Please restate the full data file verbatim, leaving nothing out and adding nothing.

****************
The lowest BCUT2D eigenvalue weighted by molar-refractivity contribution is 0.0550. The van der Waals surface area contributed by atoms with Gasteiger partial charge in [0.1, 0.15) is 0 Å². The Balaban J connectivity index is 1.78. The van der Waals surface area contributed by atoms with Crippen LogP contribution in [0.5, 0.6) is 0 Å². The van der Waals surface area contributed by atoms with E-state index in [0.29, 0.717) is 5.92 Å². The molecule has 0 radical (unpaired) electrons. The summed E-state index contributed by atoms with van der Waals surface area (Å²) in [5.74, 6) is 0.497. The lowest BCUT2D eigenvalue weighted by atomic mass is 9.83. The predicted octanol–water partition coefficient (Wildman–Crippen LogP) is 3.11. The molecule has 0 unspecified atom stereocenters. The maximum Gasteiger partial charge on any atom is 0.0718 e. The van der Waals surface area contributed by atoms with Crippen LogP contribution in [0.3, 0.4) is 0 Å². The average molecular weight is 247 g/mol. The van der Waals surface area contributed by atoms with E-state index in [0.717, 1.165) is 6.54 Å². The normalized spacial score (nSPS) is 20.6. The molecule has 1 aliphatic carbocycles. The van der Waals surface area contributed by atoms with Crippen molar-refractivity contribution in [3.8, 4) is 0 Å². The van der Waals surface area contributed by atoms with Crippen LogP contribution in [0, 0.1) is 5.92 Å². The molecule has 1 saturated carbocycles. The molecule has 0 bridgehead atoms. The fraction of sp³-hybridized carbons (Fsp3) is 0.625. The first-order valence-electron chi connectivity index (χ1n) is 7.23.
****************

The lowest BCUT2D eigenvalue weighted by molar-refractivity contribution is 0.0550. The van der Waals surface area contributed by atoms with Gasteiger partial charge in [0.1, 0.15) is 0 Å². The Balaban J connectivity index is 1.78. The van der Waals surface area contributed by atoms with Crippen LogP contribution in [0.5, 0.6) is 0 Å². The van der Waals surface area contributed by atoms with E-state index in [0.29, 0.717) is 5.92 Å². The molecule has 0 radical (unpaired) electrons. The summed E-state index contributed by atoms with van der Waals surface area (Å²) in [5.74, 6) is 0.497. The lowest BCUT2D eigenvalue weighted by atomic mass is 9.83. The predicted octanol–water partition coefficient (Wildman–Crippen LogP) is 3.11. The molecule has 0 unspecified atom stereocenters. The maximum Gasteiger partial charge on any atom is 0.0718 e. The van der Waals surface area contributed by atoms with Crippen LogP contribution in [0.3, 0.4) is 0 Å². The average molecular weight is 247 g/mol. The van der Waals surface area contributed by atoms with E-state index in [0.717, 1.165) is 6.54 Å². The normalized spacial score (nSPS) is 20.6. The molecule has 1 aliphatic carbocycles. The van der Waals surface area contributed by atoms with Crippen molar-refractivity contribution in [3.8, 4) is 0 Å². The van der Waals surface area contributed by atoms with Crippen LogP contribution in [0, 0.1) is 5.92 Å². The molecule has 1 saturated carbocycles. The molecule has 0 bridgehead atoms. The fraction of sp³-hybridized carbons (Fsp3) is 0.625. The first-order valence-electron chi connectivity index (χ1n) is 7.23.